VMware Fusion 6 Professional review

Mac virtualisation tool adds features to make deployment and management easier.

IT Pro Verdict

The presentation is not as slick as Parallels Desktop, but features such as the ability to apply restrictions to individual virtual machines makes it a good option for organisations relying on virtualisation technology.


  • +

    Supports wide variety of ‘guest’ operating systems; Wide-range of enterprise features; Easy to use


  • -

    High specs required on the host Mac

Fusion is one of the main rivals to Parallels Desktop, and the latest version of VMware's virtualisation software aims to attract IT admins by making deployment straightforward.

VMware's entire business is focused on providing virtualisation tools for enterprise users. There's less emphasis on the interface eye-candy of Parallels Desktop and few claims about running 3D games using Windows. Fusion is focused on the task of customising and managing virtual machines within your organisation's IT infrastructure.

Turning professional

A key feature of Fusion 6 Professional is the ability to clone' a virtual machine, creating identical copies of a particular configuration, which can be used as the standard virtual desktop' throughout the organisation.

It's also possible to create a linked clone', which shares its disk space with the original parent' virtual machine. This is quicker, and requires less disk space than creating a full clone of a virtual machine, and allows for quick distribution over a network. However, the need to remain linked to the parent virtual machine means the linked clones are suitable for specific, short-lived tasks, such as bug-fixing or viewing a particular file.

You can also apply a number of restrictions', to your virtual machines. It's possible to set an expiry date for a virtual machine used by a contractor and prevent them from connecting a USB storage device to the virtual machine.

Fusion's counterpart for Windows VMware Workstation supports many of these same features, so Fusion 6 Professional also includes a license for the VMware Player Plus, which allows users of Fusion for the Mac to transfer and run their virtual machines on a Windows or Linux PC.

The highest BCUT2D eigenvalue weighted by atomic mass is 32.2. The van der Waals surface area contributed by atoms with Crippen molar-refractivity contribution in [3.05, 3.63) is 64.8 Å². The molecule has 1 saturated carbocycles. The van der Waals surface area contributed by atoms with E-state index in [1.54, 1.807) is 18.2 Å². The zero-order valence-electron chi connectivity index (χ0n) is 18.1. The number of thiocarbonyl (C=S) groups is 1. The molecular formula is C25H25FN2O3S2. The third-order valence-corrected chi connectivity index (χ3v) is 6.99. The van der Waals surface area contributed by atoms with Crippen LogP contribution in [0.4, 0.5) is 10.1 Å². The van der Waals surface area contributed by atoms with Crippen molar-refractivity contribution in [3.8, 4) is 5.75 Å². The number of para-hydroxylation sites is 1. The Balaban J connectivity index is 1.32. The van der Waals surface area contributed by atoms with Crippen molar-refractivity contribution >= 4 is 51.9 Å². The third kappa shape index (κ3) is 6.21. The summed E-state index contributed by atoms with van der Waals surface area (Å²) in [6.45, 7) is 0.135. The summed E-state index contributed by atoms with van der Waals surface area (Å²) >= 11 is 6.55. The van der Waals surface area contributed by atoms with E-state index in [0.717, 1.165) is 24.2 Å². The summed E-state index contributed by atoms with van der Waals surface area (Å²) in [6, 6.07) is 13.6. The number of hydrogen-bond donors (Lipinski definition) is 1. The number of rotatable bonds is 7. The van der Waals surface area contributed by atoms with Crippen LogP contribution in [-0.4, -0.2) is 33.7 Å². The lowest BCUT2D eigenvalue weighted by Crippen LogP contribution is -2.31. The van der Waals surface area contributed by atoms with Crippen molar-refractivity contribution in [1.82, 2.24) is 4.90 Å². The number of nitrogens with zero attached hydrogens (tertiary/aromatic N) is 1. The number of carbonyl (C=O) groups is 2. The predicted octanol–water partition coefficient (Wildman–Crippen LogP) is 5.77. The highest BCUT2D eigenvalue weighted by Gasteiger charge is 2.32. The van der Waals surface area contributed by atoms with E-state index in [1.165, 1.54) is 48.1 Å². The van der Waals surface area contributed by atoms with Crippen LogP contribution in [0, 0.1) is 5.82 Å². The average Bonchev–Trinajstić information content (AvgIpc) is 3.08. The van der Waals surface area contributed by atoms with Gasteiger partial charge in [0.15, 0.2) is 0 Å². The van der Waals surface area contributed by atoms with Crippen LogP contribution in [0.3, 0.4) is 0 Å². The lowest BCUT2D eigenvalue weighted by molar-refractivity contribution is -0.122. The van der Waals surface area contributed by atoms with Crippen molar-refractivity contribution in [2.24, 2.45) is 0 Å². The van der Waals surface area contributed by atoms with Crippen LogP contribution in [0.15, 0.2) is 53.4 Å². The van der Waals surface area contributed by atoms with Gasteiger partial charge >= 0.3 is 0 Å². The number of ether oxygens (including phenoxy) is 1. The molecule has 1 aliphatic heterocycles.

OS updates

Fusion 6 support the latest operating systems - OS X Mavericks and Windows 8.1. With the latter, the developers at VMware have missed a trick here as Fusion doesn't automatically allow you the software like Parallels - so you have to set up everything manually.

However, Fusion scores over Parallels in one other respect when working with Windows 8.x. Parallels Desktop 9 includes an option called Windows 7 Look' - this restores the traditional Start menu to the Windows Taskbar. Unfortunately, this option requires the installation of additional third-party software which isn't directly supported by Parallels. In contrast, the Fusion pull-down menu appears in the host Mac's main menu bar and can display a customisable list of Windows applications installed on your virtual machine this puts the Windows Start menu right onto the Mac desktop.

You can also choose a number of different operating systems for your virtual machines, including several versions of Linux, Netware, Solaris and even MS-DOS. VMware claims to support more than 200 different operating systems. You can find the full list of supported operating systems here - http://www.vmware.com/support/fusion/faq/requirements.html#supported_guest.

Regardless of the guest operating system, Fusion 6 now allows you to create workstation-class virtual machines by supporting up to 16 virtual CPUs, 8TB of virtual disk space and 64GB of memory. This will be ideal for the forthcoming Mac Pros which each pack Intel's Xeon E5 processor and up to 64GB of RAM and 1TB of storage.

Standard features

Smaller businesses may not need all the bells and whistles - so there is a standard edition of Fusion 6 available for 45.95. The options for creating a new virtual machine have been tidied up, and the program now starts by offering you a simple choice between creating a virtual machine by using a Windows disk or ISO image, or migrating' Windows from an existing PC on your office network into a new virtual machine.

If you require greater control you can click the More Options' button, which will allow you to create virtual machines using different settings, such as memory and disk usage.

Most of these features are easy to use, but this wouldn't matter if the performance of your virtual machines wasn't up to scratch. Given a dual-core processor, enough memory and hard disk space on the host Mac, both Fusion and Parallels Desktop can genuinely run virtual machines at near-native speeds.

But if you're thinking about running 3D graphics applications such as AutoCAD - you're going to need MacBooks and iMacs.


The bad news is VMware has increased the price of Fusion 6. The standard version rises from 39.99 to 45.95. Fusion 6 Professional increases by 30.00 to 98.95. It's still cheaper than Parallels Desktop (64.95 for the standard edition) and there's a 30-day trial available too.


The presentation is not as slick as Parallels Desktop, but features such as the ability to apply restrictions to individual virtual machines makes it a good option for organisations relying on virtualisation technology.

OS: Mac with OS X v10.7

Processor: Intel dual/quad-core processor


Memory: 5GB disk space per virtual machine

Other: Installation media for guest operating system.